By obstructing the ability for migrants to change employers without the permission of their original sponsor (or by imposing high transfer fees), the system denies migrants their right to employment mobility. Migrant workers are consequently forced to endure terms that may differ from their original contract, including underpayment, excessive working hours, or other abusive conditions. Migrants that escape such conditions are considered illegal – they are not entitled to any back pay, and can be fined, indefinitely detained and deported. Migrants who cannot afford to pay for their ticket home can be stranded in GCC states for years.
The high costs of recruitment associated with sponsorship instills in employers a sense of ownership; employers do not want to lose their “investment” in workers, so may confiscate passports and travel documents to prevent workers from leaving. It also justifies the dehumanization of workers as commodities rather than real workers with labor rights.
The structural dependence entrenched in the sponsorship system is frequently condemned as a conduit of modern day slavery. Be ceding regulation of migrant employment and residency to citizens and recruitment agencies, the system begets a number of legal and human rights abuses including:
Exploitative Recruitment Costs – Though sponsors are required to pay for all or most recruitment related costs, including visas and medical testing, the paucity in regulation of recruitment means migrants are often illegal charged placement fees or other extortive costs.
Debt bondage – The large debts migrant incur because of unscrupulous recruitment practices induce migrants to complete their employment contracts. Coupled with the obstacles to changing employment, this means migrants can be forced to remain in exploitative working conditions.
Illegal visa trading – GCC citizens may also sell their designated quotas to sponsor migrant workers to other citizens, expatriates, or companies. Migrants can be conned into putting up costs for an illegal visa, only to enter the country and realize that no company or no job exists. These migrants may then be stranded or face penalties.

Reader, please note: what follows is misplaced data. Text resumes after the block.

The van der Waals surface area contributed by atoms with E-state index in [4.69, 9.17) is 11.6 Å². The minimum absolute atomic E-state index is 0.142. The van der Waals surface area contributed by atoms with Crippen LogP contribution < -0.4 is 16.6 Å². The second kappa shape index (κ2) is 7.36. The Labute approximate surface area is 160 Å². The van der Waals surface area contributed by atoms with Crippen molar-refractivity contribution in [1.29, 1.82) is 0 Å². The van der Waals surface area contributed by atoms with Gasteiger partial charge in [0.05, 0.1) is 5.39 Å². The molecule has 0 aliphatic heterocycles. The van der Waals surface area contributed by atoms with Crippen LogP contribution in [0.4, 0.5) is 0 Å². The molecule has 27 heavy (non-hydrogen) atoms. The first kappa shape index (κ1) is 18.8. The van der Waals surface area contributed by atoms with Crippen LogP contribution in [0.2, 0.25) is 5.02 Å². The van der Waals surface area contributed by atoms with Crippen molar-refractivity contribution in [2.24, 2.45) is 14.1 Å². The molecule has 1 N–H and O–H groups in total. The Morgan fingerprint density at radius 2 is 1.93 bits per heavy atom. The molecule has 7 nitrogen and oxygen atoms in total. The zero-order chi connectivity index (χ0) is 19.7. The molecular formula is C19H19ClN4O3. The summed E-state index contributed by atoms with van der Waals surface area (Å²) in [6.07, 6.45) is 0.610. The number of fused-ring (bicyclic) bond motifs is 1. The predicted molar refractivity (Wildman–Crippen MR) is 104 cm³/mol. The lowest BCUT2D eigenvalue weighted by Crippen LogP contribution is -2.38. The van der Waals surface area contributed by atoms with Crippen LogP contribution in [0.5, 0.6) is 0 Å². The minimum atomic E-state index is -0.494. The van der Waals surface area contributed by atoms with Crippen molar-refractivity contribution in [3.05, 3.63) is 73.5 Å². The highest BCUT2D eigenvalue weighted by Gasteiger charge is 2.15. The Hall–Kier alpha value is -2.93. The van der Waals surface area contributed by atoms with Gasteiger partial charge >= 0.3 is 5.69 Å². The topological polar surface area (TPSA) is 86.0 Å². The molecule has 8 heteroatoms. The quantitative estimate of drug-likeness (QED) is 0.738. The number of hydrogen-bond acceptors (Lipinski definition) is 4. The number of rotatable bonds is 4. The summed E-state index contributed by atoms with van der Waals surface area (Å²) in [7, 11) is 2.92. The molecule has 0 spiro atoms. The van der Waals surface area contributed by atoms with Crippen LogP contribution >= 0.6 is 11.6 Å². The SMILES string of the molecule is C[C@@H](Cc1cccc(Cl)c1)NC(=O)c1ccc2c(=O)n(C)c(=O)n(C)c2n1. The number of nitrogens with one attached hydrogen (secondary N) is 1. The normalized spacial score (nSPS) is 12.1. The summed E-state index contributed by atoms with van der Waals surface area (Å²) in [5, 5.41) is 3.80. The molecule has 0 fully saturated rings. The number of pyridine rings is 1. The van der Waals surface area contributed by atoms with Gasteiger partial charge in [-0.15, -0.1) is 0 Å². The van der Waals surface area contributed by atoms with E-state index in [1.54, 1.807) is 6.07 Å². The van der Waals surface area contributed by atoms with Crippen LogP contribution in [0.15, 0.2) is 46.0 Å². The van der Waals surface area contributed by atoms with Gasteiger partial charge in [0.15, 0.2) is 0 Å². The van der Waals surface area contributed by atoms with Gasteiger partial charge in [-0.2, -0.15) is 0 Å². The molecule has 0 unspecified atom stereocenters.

Pushing migrants into irregular status – Sponsors’ all-consuming control over employees, the lack of employment mobility, and the obstacles to seeking employment redress are all factors in the GCC’s growing irregular migrant population. Because migrants have few accessible legal means to leave abusive or otherwise undesirable conditions, they are often forced to escape or to “abscond.” The high costs of recruitment also encourages migrants to enter GCC states undocumented.
Several states including Bahrain, Kuwait, and Saudi Arabia have announced plans to abolish the system, but reforms so far have not yet challenged the unequal power balance between employers and migrants. For example, though Bahrain implemented measures to improve employment mobility, substantial financial and administrative obstacles to actually transferring sponsorship still exist, and domestic workers were entirely excluded from the reforms.
The abolition of the sponsorship system would benefit migrants, employers, as well as sending and origin countries; employers would be relinquished of many legal and administrative responsibilities to workers and enjoy a more flexible pool of labor; the number of irregular migrants would be reduced, benefitting the state from a security perspective as well as allowing comprehensive management of labor markets; migrant workers would enjoy greater agency, better working conditions and improved labor rights.